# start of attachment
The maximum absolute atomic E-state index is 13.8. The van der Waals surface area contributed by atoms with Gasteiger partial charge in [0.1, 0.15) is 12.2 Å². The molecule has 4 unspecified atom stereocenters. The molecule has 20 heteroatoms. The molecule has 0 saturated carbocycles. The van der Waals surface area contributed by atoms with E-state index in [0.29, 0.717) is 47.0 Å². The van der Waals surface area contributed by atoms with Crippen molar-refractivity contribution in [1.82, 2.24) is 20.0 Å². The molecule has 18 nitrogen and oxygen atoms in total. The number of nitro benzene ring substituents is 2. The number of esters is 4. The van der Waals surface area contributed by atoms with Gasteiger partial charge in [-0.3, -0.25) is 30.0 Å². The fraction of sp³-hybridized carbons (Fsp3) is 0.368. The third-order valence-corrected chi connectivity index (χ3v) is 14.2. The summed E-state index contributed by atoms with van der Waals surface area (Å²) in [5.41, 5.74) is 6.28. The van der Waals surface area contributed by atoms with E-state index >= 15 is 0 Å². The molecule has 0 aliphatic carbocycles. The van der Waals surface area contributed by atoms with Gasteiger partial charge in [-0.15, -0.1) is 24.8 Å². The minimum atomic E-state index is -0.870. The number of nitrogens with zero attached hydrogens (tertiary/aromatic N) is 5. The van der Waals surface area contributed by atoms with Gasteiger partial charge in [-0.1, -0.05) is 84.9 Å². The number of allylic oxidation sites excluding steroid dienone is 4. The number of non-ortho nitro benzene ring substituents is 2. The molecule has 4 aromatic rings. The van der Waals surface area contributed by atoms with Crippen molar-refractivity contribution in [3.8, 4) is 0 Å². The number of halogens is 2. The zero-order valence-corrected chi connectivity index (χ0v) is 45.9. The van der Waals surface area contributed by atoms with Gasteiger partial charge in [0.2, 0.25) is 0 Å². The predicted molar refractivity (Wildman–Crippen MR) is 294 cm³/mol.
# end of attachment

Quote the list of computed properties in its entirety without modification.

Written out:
The maximum absolute atomic E-state index is 13.8. The van der Waals surface area contributed by atoms with Gasteiger partial charge in [0.1, 0.15) is 12.2 Å². The molecule has 4 unspecified atom stereocenters. The molecule has 20 heteroatoms. The molecule has 0 saturated carbocycles. The van der Waals surface area contributed by atoms with E-state index in [0.29, 0.717) is 47.0 Å². The van der Waals surface area contributed by atoms with Crippen molar-refractivity contribution in [1.82, 2.24) is 20.0 Å². The molecule has 18 nitrogen and oxygen atoms in total. The number of nitro benzene ring substituents is 2. The number of esters is 4. The van der Waals surface area contributed by atoms with Gasteiger partial charge in [-0.3, -0.25) is 30.0 Å². The fraction of sp³-hybridized carbons (Fsp3) is 0.368. The third-order valence-corrected chi connectivity index (χ3v) is 14.2. The summed E-state index contributed by atoms with van der Waals surface area (Å²) in [5.41, 5.74) is 6.28. The van der Waals surface area contributed by atoms with E-state index >= 15 is 0 Å². The molecule has 0 aliphatic carbocycles. The van der Waals surface area contributed by atoms with Gasteiger partial charge in [-0.15, -0.1) is 24.8 Å². The minimum atomic E-state index is -0.870. The number of nitrogens with zero attached hydrogens (tertiary/aromatic N) is 5. The van der Waals surface area contributed by atoms with Gasteiger partial charge in [-0.1, -0.05) is 84.9 Å². The number of allylic oxidation sites excluding steroid dienone is 4. The number of non-ortho nitro benzene ring substituents is 2. The molecule has 4 aromatic rings. The van der Waals surface area contributed by atoms with Crippen molar-refractivity contribution in [3.8, 4) is 0 Å². The number of halogens is 2. The zero-order valence-corrected chi connectivity index (χ0v) is 45.9. The van der Waals surface area contributed by atoms with Gasteiger partial charge in [0.2, 0.25) is 0 Å². The predicted molar refractivity (Wildman–Crippen MR) is 294 cm³/mol.